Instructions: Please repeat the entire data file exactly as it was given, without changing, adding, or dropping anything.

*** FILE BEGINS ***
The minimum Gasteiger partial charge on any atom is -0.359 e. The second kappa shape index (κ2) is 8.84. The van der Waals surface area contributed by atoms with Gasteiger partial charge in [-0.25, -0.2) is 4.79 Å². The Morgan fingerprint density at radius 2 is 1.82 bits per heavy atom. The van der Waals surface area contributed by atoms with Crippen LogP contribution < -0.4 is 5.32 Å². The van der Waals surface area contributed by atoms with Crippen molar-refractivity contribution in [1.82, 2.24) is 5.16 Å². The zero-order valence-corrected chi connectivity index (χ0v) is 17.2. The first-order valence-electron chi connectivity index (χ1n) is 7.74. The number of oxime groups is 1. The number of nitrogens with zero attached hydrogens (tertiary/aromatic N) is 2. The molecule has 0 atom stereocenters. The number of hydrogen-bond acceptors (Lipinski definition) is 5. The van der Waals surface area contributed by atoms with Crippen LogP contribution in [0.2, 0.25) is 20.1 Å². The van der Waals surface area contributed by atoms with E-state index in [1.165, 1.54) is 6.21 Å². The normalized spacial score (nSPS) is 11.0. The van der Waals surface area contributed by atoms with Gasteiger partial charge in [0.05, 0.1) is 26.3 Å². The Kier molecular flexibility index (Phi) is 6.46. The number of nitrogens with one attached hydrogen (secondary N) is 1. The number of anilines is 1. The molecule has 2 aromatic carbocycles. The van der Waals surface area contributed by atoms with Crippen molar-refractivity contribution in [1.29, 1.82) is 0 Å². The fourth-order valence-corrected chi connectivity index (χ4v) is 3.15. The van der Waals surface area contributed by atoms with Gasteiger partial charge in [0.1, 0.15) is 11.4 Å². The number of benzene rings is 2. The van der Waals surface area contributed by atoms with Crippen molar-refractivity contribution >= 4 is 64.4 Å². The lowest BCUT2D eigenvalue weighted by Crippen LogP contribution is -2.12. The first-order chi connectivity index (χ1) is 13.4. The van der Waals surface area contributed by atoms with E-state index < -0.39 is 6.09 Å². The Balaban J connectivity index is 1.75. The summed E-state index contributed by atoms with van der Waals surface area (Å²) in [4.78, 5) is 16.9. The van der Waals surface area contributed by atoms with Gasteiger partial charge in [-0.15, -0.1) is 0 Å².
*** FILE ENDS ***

The minimum Gasteiger partial charge on any atom is -0.359 e. The second kappa shape index (κ2) is 8.84. The van der Waals surface area contributed by atoms with Gasteiger partial charge in [-0.25, -0.2) is 4.79 Å². The Morgan fingerprint density at radius 2 is 1.82 bits per heavy atom. The van der Waals surface area contributed by atoms with Crippen LogP contribution < -0.4 is 5.32 Å². The van der Waals surface area contributed by atoms with Crippen molar-refractivity contribution in [1.82, 2.24) is 5.16 Å². The zero-order valence-corrected chi connectivity index (χ0v) is 17.2. The first-order valence-electron chi connectivity index (χ1n) is 7.74. The number of oxime groups is 1. The number of nitrogens with zero attached hydrogens (tertiary/aromatic N) is 2. The molecule has 0 atom stereocenters. The number of hydrogen-bond acceptors (Lipinski definition) is 5. The van der Waals surface area contributed by atoms with Crippen LogP contribution in [0.2, 0.25) is 20.1 Å². The van der Waals surface area contributed by atoms with E-state index in [1.165, 1.54) is 6.21 Å². The normalized spacial score (nSPS) is 11.0. The van der Waals surface area contributed by atoms with Gasteiger partial charge in [0.05, 0.1) is 26.3 Å². The Kier molecular flexibility index (Phi) is 6.46. The number of nitrogens with one attached hydrogen (secondary N) is 1. The number of anilines is 1. The molecule has 2 aromatic carbocycles. The van der Waals surface area contributed by atoms with Crippen molar-refractivity contribution in [1.29, 1.82) is 0 Å². The fourth-order valence-corrected chi connectivity index (χ4v) is 3.15. The van der Waals surface area contributed by atoms with Gasteiger partial charge in [0.1, 0.15) is 11.4 Å². The number of benzene rings is 2. The van der Waals surface area contributed by atoms with Crippen molar-refractivity contribution >= 4 is 64.4 Å². The lowest BCUT2D eigenvalue weighted by Crippen LogP contribution is -2.12. The first-order chi connectivity index (χ1) is 13.4. The van der Waals surface area contributed by atoms with E-state index < -0.39 is 6.09 Å². The Balaban J connectivity index is 1.75. The summed E-state index contributed by atoms with van der Waals surface area (Å²) in [4.78, 5) is 16.9. The van der Waals surface area contributed by atoms with Gasteiger partial charge in [-0.15, -0.1) is 0 Å².